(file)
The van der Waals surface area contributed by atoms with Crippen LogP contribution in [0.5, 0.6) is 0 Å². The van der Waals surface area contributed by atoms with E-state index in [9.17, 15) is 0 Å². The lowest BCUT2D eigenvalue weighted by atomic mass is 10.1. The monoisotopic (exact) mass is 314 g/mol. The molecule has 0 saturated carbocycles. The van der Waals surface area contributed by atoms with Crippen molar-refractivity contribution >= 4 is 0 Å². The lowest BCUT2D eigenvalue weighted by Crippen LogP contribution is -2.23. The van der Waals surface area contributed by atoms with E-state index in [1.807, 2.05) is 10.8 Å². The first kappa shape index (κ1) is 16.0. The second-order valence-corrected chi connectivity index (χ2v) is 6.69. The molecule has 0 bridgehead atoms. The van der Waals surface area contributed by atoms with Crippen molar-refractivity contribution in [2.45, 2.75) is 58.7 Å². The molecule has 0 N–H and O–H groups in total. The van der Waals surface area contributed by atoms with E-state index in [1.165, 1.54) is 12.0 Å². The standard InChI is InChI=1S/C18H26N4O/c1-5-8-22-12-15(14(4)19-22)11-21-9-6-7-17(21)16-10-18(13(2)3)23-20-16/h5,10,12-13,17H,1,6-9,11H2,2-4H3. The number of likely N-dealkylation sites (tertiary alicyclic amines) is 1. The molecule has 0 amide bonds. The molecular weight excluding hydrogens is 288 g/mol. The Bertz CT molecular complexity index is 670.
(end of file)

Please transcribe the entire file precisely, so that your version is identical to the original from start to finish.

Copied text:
The van der Waals surface area contributed by atoms with Crippen LogP contribution in [0.5, 0.6) is 0 Å². The van der Waals surface area contributed by atoms with E-state index in [9.17, 15) is 0 Å². The lowest BCUT2D eigenvalue weighted by atomic mass is 10.1. The monoisotopic (exact) mass is 314 g/mol. The molecule has 0 saturated carbocycles. The van der Waals surface area contributed by atoms with Crippen molar-refractivity contribution >= 4 is 0 Å². The lowest BCUT2D eigenvalue weighted by Crippen LogP contribution is -2.23. The van der Waals surface area contributed by atoms with E-state index in [1.807, 2.05) is 10.8 Å². The first kappa shape index (κ1) is 16.0. The second-order valence-corrected chi connectivity index (χ2v) is 6.69. The molecule has 0 bridgehead atoms. The van der Waals surface area contributed by atoms with Crippen molar-refractivity contribution in [2.45, 2.75) is 58.7 Å². The molecule has 0 N–H and O–H groups in total. The van der Waals surface area contributed by atoms with E-state index in [1.165, 1.54) is 12.0 Å². The standard InChI is InChI=1S/C18H26N4O/c1-5-8-22-12-15(14(4)19-22)11-21-9-6-7-17(21)16-10-18(13(2)3)23-20-16/h5,10,12-13,17H,1,6-9,11H2,2-4H3. The number of likely N-dealkylation sites (tertiary alicyclic amines) is 1. The molecule has 0 amide bonds. The molecular weight excluding hydrogens is 288 g/mol. The Bertz CT molecular complexity index is 670.